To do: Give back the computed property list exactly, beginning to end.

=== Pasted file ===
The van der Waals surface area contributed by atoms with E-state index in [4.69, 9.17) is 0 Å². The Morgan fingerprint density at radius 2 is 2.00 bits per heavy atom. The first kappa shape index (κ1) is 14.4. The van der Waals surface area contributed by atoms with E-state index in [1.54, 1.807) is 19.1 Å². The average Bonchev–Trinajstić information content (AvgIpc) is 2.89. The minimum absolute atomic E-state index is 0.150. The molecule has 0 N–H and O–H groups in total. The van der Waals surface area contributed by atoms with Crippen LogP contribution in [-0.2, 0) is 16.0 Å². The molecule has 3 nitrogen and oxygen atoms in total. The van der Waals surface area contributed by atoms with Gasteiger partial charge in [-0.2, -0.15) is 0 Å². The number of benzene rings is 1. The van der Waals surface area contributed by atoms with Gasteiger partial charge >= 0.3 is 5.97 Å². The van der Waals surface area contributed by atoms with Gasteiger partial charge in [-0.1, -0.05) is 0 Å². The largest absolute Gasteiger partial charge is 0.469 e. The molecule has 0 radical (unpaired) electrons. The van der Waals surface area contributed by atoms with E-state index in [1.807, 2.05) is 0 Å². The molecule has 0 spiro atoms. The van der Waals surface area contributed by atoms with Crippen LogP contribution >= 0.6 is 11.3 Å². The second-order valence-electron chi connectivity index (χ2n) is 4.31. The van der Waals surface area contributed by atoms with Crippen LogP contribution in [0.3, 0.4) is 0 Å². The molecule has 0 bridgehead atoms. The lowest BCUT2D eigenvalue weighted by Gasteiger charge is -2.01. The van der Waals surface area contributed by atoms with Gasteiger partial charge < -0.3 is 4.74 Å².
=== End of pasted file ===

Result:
The van der Waals surface area contributed by atoms with E-state index in [4.69, 9.17) is 0 Å². The Morgan fingerprint density at radius 2 is 2.00 bits per heavy atom. The first kappa shape index (κ1) is 14.4. The van der Waals surface area contributed by atoms with E-state index in [1.54, 1.807) is 19.1 Å². The average Bonchev–Trinajstić information content (AvgIpc) is 2.89. The minimum absolute atomic E-state index is 0.150. The molecule has 0 N–H and O–H groups in total. The van der Waals surface area contributed by atoms with Crippen LogP contribution in [-0.2, 0) is 16.0 Å². The molecule has 3 nitrogen and oxygen atoms in total. The van der Waals surface area contributed by atoms with Gasteiger partial charge in [-0.2, -0.15) is 0 Å². The number of benzene rings is 1. The van der Waals surface area contributed by atoms with Gasteiger partial charge >= 0.3 is 5.97 Å². The van der Waals surface area contributed by atoms with Gasteiger partial charge in [-0.1, -0.05) is 0 Å². The largest absolute Gasteiger partial charge is 0.469 e. The molecule has 0 radical (unpaired) electrons. The van der Waals surface area contributed by atoms with E-state index in [1.807, 2.05) is 0 Å². The molecule has 0 spiro atoms. The van der Waals surface area contributed by atoms with Crippen LogP contribution >= 0.6 is 11.3 Å². The second-order valence-electron chi connectivity index (χ2n) is 4.31. The van der Waals surface area contributed by atoms with Crippen LogP contribution in [0.3, 0.4) is 0 Å². The molecule has 0 bridgehead atoms. The lowest BCUT2D eigenvalue weighted by Gasteiger charge is -2.01. The van der Waals surface area contributed by atoms with Gasteiger partial charge < -0.3 is 4.74 Å².